Posts Tagged ‘International Space Station’

A private, auspicious trip to Mars and back

November 20, 2013

I don’t believe in Astrology but 5th January 2018 is a particularly auspicious and propitious date for a quick jaunt to Mars and back. And billionaire Denis Tito plans to take advantage of the advantageous alignment of Mars and Earth to make the first manned trip to Mars and back. It would be a “free-return” trajectory so the couple making the trip would only fly around Mars and return to a landing on Earth 501 days after they left.

InspirationMars: The mission’s target launch date is Jan. 5, 2018. This exceptionally quick, free-return orbit opportunity occurs twice every 15 years. After 2018, the next opportunity won’t occur again until 2031. The mission will provide a platform for unprecedented science, engineering and education opportunities, using state-of-the-art technologies derived from NASA and the International Space Station. It will be financed primarily through philanthropic donations, with some potential support from government sources.

The closest distance between Mars and Earth varies by almost a factor of two over an 18 year period. Note that 1 AU (Astronomical Unit) is the average distance between the Sun and the Earth (about 150 million kilometers). NASA

Inspiration Mars Press Release: 

Dennis Tito, founder and chairman of the Inspiration Mars Foundation, testified today before the House Science Subcommittee on Space during a hearing on commercial space. Tito shared the results of a 90-day study undertaken by Inspiration Mars and developed through collaborative efforts with
NASA centers and industry partners to define a baseline architecture for a human mission to Mars. The
Foundation proposes to send a spacecraft in late 2017 or early 2018 bearing two astronauts, a man and
woman, to the far side of Mars and return them to Earth. ….. Inspiration Mars’ Architecture Study Report describes the proposed mission architecture to enable the voyage of 314 million miles in 501 days, which requires collaboration through a public-private partnership with NASA. The plan calls for two launches to keep crew and cargo separate, an inherent safety feature to the mission architecture. First, the SLS will lift off from Kennedy Space Center with a four-part payload to place cargo into Earth’s orbit, consisting of: an SLS upper-stage rocket to propel spacecraft from Earth’s orbit to Mars; a service module containing electrical power, propulsion and communication systems; a Cygnus-derived habitat module where the astronauts will live for 501 days; and an Earth Reentry Pod derived from Orion. The second launch will take the crew into orbit aboard a commercial transportation vehicle (selected from competing designs under NASA’s Commercial Crew Program). From there, the crew and Inspiration Mars vehicle stack will rendezvous in orbit using docking procedures perfected by more than 130 trips to the International Space Station. ….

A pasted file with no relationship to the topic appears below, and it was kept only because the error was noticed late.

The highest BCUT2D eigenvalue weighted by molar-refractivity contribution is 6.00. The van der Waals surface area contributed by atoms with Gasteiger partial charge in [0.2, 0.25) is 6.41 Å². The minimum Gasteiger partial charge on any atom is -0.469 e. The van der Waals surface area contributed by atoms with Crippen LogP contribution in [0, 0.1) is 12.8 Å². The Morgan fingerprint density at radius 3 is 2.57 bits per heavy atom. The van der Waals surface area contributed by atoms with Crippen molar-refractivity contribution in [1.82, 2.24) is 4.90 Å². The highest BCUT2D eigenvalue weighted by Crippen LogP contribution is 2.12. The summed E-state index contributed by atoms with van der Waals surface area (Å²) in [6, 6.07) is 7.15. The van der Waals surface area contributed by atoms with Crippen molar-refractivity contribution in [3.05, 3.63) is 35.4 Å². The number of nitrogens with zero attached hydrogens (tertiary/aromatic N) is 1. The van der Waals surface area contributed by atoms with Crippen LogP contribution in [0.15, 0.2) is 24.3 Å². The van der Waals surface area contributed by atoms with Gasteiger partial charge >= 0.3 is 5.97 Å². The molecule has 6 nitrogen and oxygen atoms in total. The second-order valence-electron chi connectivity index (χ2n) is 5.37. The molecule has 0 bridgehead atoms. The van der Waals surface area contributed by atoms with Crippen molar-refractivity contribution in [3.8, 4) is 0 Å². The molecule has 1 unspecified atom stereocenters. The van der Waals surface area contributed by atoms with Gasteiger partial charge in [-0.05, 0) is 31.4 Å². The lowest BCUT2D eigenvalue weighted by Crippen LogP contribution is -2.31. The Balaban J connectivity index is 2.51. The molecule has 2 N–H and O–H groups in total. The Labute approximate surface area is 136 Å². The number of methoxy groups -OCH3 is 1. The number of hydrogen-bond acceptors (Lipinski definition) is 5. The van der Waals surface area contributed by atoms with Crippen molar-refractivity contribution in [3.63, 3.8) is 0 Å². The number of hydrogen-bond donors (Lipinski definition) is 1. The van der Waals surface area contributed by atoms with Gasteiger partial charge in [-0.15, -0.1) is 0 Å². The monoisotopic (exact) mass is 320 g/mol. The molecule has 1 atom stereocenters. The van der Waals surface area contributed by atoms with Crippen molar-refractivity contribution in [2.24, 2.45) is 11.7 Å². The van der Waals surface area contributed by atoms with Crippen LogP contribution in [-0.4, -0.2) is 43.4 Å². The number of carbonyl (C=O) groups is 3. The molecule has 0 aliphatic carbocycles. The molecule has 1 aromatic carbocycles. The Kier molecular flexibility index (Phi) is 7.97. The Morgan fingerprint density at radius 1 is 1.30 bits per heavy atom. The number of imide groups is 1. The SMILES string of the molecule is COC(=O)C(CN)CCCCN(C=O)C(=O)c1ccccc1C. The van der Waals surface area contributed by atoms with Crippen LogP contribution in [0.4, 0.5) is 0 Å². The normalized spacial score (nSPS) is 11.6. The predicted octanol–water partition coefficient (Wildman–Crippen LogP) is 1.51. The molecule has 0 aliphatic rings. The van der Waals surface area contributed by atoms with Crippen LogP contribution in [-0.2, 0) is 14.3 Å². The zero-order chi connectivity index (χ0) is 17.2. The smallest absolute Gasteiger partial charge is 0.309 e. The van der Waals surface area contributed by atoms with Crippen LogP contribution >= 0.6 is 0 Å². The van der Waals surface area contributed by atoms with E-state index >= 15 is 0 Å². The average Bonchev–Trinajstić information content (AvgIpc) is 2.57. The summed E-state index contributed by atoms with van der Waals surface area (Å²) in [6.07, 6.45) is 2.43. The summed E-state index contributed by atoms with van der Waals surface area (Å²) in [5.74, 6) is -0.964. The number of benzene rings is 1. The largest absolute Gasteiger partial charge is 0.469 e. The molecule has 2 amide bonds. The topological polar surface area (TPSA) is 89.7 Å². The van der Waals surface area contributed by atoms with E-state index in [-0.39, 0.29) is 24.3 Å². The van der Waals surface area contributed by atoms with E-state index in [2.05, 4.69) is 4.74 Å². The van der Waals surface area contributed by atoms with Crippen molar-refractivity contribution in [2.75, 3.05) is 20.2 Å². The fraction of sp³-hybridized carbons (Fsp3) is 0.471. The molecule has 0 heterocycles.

Tito noted there is a window for a mission by a different trajectory, a mission longer by 88 days that could be flown in 2021. Tito stated, “Given Russia’s clear recognition of the value and prestige of accomplishments in human space exploration, and their long-time interest in exploring Mars, my personal belief is that in all likelihood the Energia super-heavy rocket revival announcement signals Russian intent to fly this mission in 2021. Their heavy lift rocket, along with their other designs for modules and the Soyuz, can fly this mission with modest upgrades to their systems. China is also developing suitable capabilities and must surely be contemplating this opportunity to be first to Mars. It is our civic duty to bring this to the attention of the executive and legislative government branches. The 2010 NASA authorization has given America the opportunity to be first to Mars, and we believe it should be taken by launching the mission to Mars in 2017.”

Fast Free return trajectories between Earth and Mars occur twice every 15 years:

Low energy Free Returns with TOFS around 3 years (or less) are plentiful and occur every synodic period. Higher energy Free Returns with TOFS around 2 years are also plentiful and occur synodically. Of particular interest are fast Free Returns which occur in 2015 and 2017 and have the shortest TOF of about 1.4 years. These trajectories may provide a timely opportunity for the first human mission to Mars.

File:Inspiration Mars trajectory.svg

Inspiration Mars trajectory: Wikimedia

“Practical schemes for sending humans to Mars have been on the drawing boards for more than 60 years. Pioneering space engineer Wernher von Braun, author of the 1952 book “Project Mars,” proposed Mars flyby flights using Apollo lunar spacecraft in the 1960s.”

Soyuz docks with ISS in record time

March 29, 2013

An update to my previous post.

Deutsche Welle:

A Soyuz capsule carrying three astronauts has docked at the International Space Station, just six hours after blasting off. Typically, manned Soyuz flights to the ISS last more than two days.

Russian cosmonauts Pavel Vinogradov and Alexander Misurkin and US astronaut Chris Cassidy took the express route to the International Space Station overnight Thursday, docking in the early hours of Friday morning.

They will join three other crew members and remain on board for five months.